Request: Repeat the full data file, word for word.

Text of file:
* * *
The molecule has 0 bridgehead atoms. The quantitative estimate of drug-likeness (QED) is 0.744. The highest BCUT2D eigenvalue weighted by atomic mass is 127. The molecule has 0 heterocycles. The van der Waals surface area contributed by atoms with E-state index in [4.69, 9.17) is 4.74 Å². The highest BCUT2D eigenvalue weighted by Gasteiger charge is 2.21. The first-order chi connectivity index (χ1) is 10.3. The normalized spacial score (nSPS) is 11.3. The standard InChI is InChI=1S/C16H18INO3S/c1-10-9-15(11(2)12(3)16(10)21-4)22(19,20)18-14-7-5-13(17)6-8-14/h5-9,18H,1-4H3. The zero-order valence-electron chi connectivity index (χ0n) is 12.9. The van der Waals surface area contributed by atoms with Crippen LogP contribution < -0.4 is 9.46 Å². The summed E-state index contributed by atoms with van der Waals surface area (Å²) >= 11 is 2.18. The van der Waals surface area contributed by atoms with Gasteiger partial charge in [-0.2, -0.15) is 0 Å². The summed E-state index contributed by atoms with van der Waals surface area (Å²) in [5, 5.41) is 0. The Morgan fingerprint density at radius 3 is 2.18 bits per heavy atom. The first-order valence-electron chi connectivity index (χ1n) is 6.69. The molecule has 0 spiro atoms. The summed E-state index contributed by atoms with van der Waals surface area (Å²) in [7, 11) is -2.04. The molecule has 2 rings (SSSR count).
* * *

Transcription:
The molecule has 0 bridgehead atoms. The quantitative estimate of drug-likeness (QED) is 0.744. The highest BCUT2D eigenvalue weighted by atomic mass is 127. The molecule has 0 heterocycles. The van der Waals surface area contributed by atoms with E-state index in [4.69, 9.17) is 4.74 Å². The highest BCUT2D eigenvalue weighted by Gasteiger charge is 2.21. The first-order chi connectivity index (χ1) is 10.3. The normalized spacial score (nSPS) is 11.3. The standard InChI is InChI=1S/C16H18INO3S/c1-10-9-15(11(2)12(3)16(10)21-4)22(19,20)18-14-7-5-13(17)6-8-14/h5-9,18H,1-4H3. The zero-order valence-electron chi connectivity index (χ0n) is 12.9. The van der Waals surface area contributed by atoms with Crippen LogP contribution < -0.4 is 9.46 Å². The summed E-state index contributed by atoms with van der Waals surface area (Å²) >= 11 is 2.18. The van der Waals surface area contributed by atoms with Gasteiger partial charge in [-0.2, -0.15) is 0 Å². The summed E-state index contributed by atoms with van der Waals surface area (Å²) in [5, 5.41) is 0. The Morgan fingerprint density at radius 3 is 2.18 bits per heavy atom. The first-order valence-electron chi connectivity index (χ1n) is 6.69. The molecule has 0 spiro atoms. The summed E-state index contributed by atoms with van der Waals surface area (Å²) in [7, 11) is -2.04. The molecule has 2 rings (SSSR count).